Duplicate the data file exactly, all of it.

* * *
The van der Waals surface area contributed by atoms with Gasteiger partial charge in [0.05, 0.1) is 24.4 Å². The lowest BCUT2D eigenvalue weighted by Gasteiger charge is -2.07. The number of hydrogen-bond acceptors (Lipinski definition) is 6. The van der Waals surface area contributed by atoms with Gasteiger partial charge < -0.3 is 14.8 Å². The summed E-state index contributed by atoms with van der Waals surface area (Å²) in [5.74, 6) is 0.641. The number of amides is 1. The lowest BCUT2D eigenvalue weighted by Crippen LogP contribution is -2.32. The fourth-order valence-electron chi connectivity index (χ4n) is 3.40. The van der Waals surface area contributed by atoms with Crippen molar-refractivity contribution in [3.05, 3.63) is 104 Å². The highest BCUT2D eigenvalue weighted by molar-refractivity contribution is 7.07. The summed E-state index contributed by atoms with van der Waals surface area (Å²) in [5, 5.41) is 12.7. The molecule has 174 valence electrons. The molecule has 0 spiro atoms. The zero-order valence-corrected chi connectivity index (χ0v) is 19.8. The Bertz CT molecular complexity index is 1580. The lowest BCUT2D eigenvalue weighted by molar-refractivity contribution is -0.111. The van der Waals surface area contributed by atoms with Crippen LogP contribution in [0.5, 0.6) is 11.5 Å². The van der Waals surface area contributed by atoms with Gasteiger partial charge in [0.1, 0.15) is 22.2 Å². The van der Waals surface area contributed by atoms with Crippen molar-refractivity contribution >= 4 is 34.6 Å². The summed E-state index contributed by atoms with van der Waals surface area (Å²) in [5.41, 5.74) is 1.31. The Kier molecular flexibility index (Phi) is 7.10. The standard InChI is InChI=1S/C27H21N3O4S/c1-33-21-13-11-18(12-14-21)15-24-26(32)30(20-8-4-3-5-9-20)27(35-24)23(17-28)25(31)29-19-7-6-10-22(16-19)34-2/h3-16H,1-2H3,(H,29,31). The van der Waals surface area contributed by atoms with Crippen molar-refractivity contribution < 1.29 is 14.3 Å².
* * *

The van der Waals surface area contributed by atoms with Gasteiger partial charge in [0.05, 0.1) is 24.4 Å². The lowest BCUT2D eigenvalue weighted by Gasteiger charge is -2.07. The number of hydrogen-bond acceptors (Lipinski definition) is 6. The van der Waals surface area contributed by atoms with Gasteiger partial charge < -0.3 is 14.8 Å². The summed E-state index contributed by atoms with van der Waals surface area (Å²) in [5.74, 6) is 0.641. The number of amides is 1. The lowest BCUT2D eigenvalue weighted by Crippen LogP contribution is -2.32. The fourth-order valence-electron chi connectivity index (χ4n) is 3.40. The van der Waals surface area contributed by atoms with Crippen molar-refractivity contribution in [3.05, 3.63) is 104 Å². The highest BCUT2D eigenvalue weighted by molar-refractivity contribution is 7.07. The summed E-state index contributed by atoms with van der Waals surface area (Å²) in [5, 5.41) is 12.7. The molecule has 174 valence electrons. The molecule has 0 spiro atoms. The zero-order valence-corrected chi connectivity index (χ0v) is 19.8. The Bertz CT molecular complexity index is 1580. The lowest BCUT2D eigenvalue weighted by molar-refractivity contribution is -0.111. The van der Waals surface area contributed by atoms with Crippen LogP contribution in [0.5, 0.6) is 11.5 Å². The van der Waals surface area contributed by atoms with Gasteiger partial charge in [0.1, 0.15) is 22.2 Å². The van der Waals surface area contributed by atoms with Crippen molar-refractivity contribution >= 4 is 34.6 Å². The summed E-state index contributed by atoms with van der Waals surface area (Å²) in [5.41, 5.74) is 1.31. The Kier molecular flexibility index (Phi) is 7.10. The standard InChI is InChI=1S/C27H21N3O4S/c1-33-21-13-11-18(12-14-21)15-24-26(32)30(20-8-4-3-5-9-20)27(35-24)23(17-28)25(31)29-19-7-6-10-22(16-19)34-2/h3-16H,1-2H3,(H,29,31). The van der Waals surface area contributed by atoms with Crippen molar-refractivity contribution < 1.29 is 14.3 Å².